“Lexington Public” is the name of the new network, which should be accessible as of Monday. Several people in the downtown confirm that it is working, though not without some glitches
The $1.6 million program, made possible by the combination of a $500,000 Knight Foundation grant with law enforcement grants from state and federal sources, will turn on free wifi for an area that includes downtown West to Rupp Arena, north four blocks from Main Street and south four blocks from Main Street.
This is the first step to helping close what is often called the “digital divide” — the separation of people from economic and government activity because of the factors of cost, device, relevance and training in computer use. The Urban League, which operates a computer training program at DeWeese Street, is part of the plan and will be offering training in Internet and computer use for participants.
According to a news release from LFUCG, training has already started, according to David Cozart, Urban League Connect Your Community program administrator. Residents in the East End and other citizens are being trained by the Urban League or through Connect Kentucky, which is funded through the Kentucky Housing Corp. The Urban League committed to train 1,750 residents, the LFUCG release says.
Connect Kentucky focuses on new homeowners in the redeveloped Bluegrass Aspendale area but the training from the Urban League includes citizens from other areas.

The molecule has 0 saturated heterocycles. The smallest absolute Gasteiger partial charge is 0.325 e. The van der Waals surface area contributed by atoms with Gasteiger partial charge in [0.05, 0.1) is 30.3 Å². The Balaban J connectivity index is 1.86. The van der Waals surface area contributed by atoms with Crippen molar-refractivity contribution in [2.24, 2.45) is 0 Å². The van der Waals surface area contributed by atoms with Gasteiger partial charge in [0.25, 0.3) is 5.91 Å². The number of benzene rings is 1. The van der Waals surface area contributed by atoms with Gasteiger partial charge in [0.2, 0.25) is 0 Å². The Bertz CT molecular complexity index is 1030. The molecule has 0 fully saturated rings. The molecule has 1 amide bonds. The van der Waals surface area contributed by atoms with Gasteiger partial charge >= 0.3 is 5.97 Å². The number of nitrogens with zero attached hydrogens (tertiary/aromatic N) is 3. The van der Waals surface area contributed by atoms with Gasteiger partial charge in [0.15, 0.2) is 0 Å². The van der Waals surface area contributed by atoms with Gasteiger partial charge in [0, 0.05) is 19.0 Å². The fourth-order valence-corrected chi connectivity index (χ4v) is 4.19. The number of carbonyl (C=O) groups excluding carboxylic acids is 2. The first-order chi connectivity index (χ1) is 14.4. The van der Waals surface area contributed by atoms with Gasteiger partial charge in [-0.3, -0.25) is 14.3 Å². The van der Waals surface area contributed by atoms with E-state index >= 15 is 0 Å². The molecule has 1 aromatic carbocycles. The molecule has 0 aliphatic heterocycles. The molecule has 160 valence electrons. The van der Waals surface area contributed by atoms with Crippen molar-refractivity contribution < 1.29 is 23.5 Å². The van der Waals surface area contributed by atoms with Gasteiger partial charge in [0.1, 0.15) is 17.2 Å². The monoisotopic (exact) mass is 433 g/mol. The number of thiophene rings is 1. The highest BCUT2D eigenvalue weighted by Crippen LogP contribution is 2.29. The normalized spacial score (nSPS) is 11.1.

Some training is offered at the community center at the William Wells Elementary School, where Monday’s news conference was held. Mayor Jim Newberry and several law enforcement leaders were on hand for the announcement.
Lexmark has donated computers and printers for certain residents involved in the program.
The local program appears to be a microcosmic implementation of several of the main points of The National Broadband Plan, released in March 2010, which outlines the Federal Communications Commission’s intention to provide such device and broadband network assistance to Americans nationwide in an unprecedented push to drastically increase the U.S. broadband up-down rate, access and use by 2012.
The city had hoped, as late as a news conference in early January 2010, to be able to make the entire network operational by mid-summer 2010, but Monday’s announcement indicates that only the downtown and East End portion of the signal is hot.
The entire plan includes an increased capability for the in-vehicle broadband for local police, fire and rescue workers and an expansion to provide free broadband to underserved clients in Cardinal Valley, in addition to those in the downtown and East End.
ACE has reported on the plan since February 2009, when it was first announced, with the city saying at that time it hoped to have the network up by summer 2009.